“The page layout on highest quality pages makes the Main Content immediately visible.”
Parked Domains: A Google update in December of 2011 decreased search visibility of parked domains.
Site Architecture: A well put-together site architecture (for example, a silo structure) helps Google thematically organize your content. It can also helps Googlebot access and index all of your site’s pages.
SSL Certificate: Google has confirmed that use HTTPS as a ranking signal.
According to Google, however, HTTPS only acts as a “tiebreaker“.
Terms of Service and Privacy Pages: These two pages help tell Google that a site is a trustworthy member of the internet.
Duplicate Meta Information On-Site: Duplicate meta information across your site may bring down all of your page’s visibility. In fact, the Search Console warns you if you have too many of these.
Breadcrumb Navigation: This is a style of user-friendly site-architecture that helps users (and search engines) know where they are on a site:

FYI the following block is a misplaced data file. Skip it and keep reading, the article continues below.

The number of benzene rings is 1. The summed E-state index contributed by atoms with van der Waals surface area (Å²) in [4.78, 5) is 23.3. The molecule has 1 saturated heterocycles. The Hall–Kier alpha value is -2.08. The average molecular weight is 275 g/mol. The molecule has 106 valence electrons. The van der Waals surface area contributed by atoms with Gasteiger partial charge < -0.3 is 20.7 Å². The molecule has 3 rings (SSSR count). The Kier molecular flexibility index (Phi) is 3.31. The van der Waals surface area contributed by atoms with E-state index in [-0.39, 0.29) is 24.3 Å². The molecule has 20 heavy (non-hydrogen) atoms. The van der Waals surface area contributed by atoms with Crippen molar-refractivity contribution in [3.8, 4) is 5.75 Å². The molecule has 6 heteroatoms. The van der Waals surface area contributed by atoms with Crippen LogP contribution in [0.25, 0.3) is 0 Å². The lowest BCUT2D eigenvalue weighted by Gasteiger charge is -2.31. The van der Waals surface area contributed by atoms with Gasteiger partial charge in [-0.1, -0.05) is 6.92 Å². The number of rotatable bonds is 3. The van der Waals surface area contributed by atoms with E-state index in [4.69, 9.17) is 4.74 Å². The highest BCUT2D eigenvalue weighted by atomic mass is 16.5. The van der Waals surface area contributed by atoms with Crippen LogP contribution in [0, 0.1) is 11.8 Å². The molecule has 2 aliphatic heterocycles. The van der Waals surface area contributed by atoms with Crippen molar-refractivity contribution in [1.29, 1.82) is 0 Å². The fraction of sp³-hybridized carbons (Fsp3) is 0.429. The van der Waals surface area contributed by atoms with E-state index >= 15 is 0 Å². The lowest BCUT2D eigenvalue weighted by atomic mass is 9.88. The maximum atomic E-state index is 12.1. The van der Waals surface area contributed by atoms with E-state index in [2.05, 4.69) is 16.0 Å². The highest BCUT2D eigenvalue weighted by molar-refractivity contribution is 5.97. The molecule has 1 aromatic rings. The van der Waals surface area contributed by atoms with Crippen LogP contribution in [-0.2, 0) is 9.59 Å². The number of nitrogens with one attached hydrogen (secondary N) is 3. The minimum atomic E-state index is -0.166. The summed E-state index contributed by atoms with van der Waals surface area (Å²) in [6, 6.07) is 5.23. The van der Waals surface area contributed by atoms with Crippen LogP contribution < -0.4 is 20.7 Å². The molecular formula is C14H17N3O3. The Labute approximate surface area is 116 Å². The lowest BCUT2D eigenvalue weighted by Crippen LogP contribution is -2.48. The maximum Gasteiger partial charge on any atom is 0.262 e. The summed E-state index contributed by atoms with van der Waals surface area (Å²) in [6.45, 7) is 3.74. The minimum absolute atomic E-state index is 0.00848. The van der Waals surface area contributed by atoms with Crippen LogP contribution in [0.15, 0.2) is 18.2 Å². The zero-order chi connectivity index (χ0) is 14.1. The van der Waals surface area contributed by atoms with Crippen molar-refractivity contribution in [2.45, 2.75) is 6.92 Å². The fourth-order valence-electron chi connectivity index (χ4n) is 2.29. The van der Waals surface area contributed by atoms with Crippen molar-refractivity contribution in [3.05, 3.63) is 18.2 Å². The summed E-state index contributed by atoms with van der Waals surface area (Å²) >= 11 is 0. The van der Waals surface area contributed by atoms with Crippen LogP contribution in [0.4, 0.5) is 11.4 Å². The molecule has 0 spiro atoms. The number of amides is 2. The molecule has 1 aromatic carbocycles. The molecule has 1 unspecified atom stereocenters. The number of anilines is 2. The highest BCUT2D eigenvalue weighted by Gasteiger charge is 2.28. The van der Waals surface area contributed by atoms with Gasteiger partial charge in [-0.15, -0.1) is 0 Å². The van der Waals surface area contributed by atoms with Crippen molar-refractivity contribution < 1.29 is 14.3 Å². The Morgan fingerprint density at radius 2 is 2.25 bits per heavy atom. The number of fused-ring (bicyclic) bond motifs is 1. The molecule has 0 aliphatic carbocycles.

Google states that: “Google Search uses breadcrumb markup in the body of a web page to categorize the information from the page in search results.”
Mobile Optimized: With more than half of all searches done from mobile devices, Google wants to see that your site is optimized for mobile users. In fact, Google now penalizes websites that aren’t mobile friendly.
There you are. Hope you haven’t wished you had a stop word during this rather long read. To tell you the truth, there are so many factors that are important either in a direct or indirect way that at some point, there is a strong inclination to embrace them all.
Also Read: MONTHLY SEO TASKS TO MANAGE PERFORMANCE